Record job growth in the private sector for the past eight years is just another factor in a growing Georgia economy. Unemployment today is at historic lows, down to 3.2 or 3.3 percent, he said.

“We are mandated by law to pass one bill every session, just one, and that is passing a state budget,” Ralston said.

The upcoming 2020 Georgia Legislative Session begins Jan. 13 and lawmakers will try to cut 4 percent out of the amended budget and 6 percent our of the larger budget at Governor Brian Kemp’s request.

The first year Ralston was Speaker of the House, 20 percent was cut from the budget to keep the state afloat during a much worse economic period. Today, the House faces requested budget cuts to support a proposed $5,000 pay raise for school teachers that was part of Gov. Kemp’s platform during his campaign.

During the 2019 Legislative Session, $3,000 was earmarked for the pay raise so the additional $2,000 will be discussed in the 2020 session.

Ralston said, “So we have had some good things happen in terms of taking care of your money, and we always have to remember and we always do remember, it’s not our money or the government’s money. It belongs to the people of Georgia because they pay taxes to put it there.”

Other proposed legislative program cuts Ralston said the House may face include taking a look at Meals on Wheels, domestic violence shelter funds, and a program instituted two years ago that aids in processing sexual assault rape kits.

Ralston made a personal connection with the benefits of the Meals on Wheels program identifying with individuals he knows benefits from the program. “We can talk dollars and percentages but these programs affect real people in their lives, and we have to be very mindful of that. We take our constitutional duty in that very seriously so we have a lot of competing priorities,” he said.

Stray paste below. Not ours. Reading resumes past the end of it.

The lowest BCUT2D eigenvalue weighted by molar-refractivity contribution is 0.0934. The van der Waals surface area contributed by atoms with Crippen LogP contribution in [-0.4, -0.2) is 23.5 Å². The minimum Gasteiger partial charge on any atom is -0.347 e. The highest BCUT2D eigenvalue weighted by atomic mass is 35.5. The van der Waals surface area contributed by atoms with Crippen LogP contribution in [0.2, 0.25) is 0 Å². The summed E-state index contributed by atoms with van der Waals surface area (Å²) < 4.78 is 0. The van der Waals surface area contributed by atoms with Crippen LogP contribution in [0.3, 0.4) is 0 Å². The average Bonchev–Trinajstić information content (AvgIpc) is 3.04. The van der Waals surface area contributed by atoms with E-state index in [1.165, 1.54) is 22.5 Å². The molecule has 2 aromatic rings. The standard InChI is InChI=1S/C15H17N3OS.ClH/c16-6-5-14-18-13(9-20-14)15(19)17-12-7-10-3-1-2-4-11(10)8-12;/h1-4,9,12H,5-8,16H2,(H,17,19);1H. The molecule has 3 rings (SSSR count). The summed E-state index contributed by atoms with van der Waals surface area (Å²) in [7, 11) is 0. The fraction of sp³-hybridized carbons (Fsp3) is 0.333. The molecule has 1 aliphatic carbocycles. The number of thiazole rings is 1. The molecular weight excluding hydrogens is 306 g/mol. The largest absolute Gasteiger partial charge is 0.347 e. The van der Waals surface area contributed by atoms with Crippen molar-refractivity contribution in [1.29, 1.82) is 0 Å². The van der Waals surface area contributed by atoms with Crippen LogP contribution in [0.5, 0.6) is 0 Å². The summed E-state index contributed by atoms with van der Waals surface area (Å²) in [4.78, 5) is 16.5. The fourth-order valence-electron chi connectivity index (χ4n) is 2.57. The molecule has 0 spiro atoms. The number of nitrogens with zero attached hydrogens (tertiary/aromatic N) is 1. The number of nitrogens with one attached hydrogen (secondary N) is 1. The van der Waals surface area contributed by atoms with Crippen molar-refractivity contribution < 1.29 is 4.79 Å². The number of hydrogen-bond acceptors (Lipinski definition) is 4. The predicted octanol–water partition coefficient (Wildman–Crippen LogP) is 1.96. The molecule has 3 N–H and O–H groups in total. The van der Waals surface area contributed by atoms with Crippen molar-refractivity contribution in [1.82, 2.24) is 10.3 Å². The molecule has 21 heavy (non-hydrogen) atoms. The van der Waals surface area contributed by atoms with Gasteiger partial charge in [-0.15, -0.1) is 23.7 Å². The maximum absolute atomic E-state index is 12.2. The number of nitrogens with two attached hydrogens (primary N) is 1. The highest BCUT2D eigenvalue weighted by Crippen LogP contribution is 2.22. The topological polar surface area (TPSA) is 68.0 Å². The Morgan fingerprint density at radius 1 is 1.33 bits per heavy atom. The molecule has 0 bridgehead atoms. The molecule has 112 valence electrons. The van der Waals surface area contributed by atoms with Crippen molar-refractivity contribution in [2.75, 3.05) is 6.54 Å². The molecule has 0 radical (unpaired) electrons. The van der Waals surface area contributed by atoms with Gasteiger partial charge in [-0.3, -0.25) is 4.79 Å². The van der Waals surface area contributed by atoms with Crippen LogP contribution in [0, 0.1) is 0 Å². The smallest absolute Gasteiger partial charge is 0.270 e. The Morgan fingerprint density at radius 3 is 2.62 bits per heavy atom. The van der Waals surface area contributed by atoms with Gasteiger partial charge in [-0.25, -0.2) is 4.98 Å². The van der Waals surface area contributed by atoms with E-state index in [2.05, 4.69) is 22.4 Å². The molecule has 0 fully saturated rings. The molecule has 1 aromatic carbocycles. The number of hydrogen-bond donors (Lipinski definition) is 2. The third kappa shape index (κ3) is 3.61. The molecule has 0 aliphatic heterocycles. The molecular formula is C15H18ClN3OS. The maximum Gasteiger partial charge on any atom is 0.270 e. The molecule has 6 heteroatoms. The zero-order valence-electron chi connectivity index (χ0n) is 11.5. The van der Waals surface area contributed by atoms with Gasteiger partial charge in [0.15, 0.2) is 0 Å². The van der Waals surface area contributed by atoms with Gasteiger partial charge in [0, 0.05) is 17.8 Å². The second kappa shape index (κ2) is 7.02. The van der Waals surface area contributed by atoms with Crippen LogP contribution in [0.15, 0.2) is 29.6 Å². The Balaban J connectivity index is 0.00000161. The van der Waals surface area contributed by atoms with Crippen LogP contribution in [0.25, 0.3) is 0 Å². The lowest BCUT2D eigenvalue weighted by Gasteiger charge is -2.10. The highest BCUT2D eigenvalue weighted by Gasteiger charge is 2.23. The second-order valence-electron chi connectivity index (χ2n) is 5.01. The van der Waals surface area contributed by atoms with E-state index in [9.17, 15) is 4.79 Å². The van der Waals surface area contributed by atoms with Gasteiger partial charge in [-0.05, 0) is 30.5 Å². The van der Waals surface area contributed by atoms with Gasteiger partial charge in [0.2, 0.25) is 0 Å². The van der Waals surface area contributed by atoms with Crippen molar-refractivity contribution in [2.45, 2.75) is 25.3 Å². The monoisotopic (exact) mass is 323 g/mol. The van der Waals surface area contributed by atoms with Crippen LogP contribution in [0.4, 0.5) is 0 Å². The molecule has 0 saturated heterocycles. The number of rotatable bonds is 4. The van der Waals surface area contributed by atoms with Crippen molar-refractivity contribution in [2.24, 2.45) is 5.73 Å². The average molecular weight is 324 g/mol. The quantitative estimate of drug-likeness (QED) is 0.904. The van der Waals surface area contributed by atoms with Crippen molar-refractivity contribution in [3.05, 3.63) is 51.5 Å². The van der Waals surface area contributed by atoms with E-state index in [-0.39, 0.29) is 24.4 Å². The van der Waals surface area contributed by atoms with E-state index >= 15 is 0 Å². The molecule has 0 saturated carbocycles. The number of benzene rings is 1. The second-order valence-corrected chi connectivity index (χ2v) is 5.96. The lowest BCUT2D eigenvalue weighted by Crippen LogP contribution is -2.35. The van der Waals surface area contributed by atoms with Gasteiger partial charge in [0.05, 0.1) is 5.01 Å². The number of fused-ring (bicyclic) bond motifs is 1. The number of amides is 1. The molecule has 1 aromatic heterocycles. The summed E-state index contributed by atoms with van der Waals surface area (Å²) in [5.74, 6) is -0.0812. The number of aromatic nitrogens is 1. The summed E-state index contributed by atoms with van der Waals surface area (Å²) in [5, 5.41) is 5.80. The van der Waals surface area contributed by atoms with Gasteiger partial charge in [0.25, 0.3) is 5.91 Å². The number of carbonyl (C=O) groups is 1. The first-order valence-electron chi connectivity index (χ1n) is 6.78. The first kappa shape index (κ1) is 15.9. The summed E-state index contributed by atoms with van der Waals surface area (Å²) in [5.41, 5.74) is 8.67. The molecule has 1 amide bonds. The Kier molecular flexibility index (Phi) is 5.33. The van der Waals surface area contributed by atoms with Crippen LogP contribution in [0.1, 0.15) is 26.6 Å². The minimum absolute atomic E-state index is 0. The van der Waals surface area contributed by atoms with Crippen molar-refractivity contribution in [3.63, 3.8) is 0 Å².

Bills on regulations for vaping and e-cigarettes, more legislation on the opioid crisis and initiatives to develop rural Georgia by delivering quality healthcare and bringing high speed broadband to more areas are also items to be discussed.

“As far as liberal gun control measures, let me assure you that is not the case and will not be the case,” Ralston firmly stated. Political hysteria misinformation in the form of organizations sending out emails to scare people is growing at alarming rates. Ralston said they will not be passing red flag or gun registration bills or taking away assault weapons.

Audience members later asked if Ralston had considered an anti-commandeering law that could prevent any governor or agency from enacting gun control. The Second Amendment Preservation Act legislation information was passed along to Ralston for him to further study.

One audience member brought up the issues Virginia is facing with its governor trying to remove weapons from homes. He asked Ralston if he thought it was unlawful.

“I would think that would be unbelievable illegal,” Ralston said. “That’s why we have a second amendment.” He agreed the issue also deserved some deeper study and discussion in aiding to protect citizen gun laws.

Ralston ended his talk by urging supporters to pay attention to all Georgia political races. “The balance of power in the House is in jeopardy,” he said. “Follow races, support the president, and get involved locally. The best power is informing yourself of what’s going on,” Ralston said.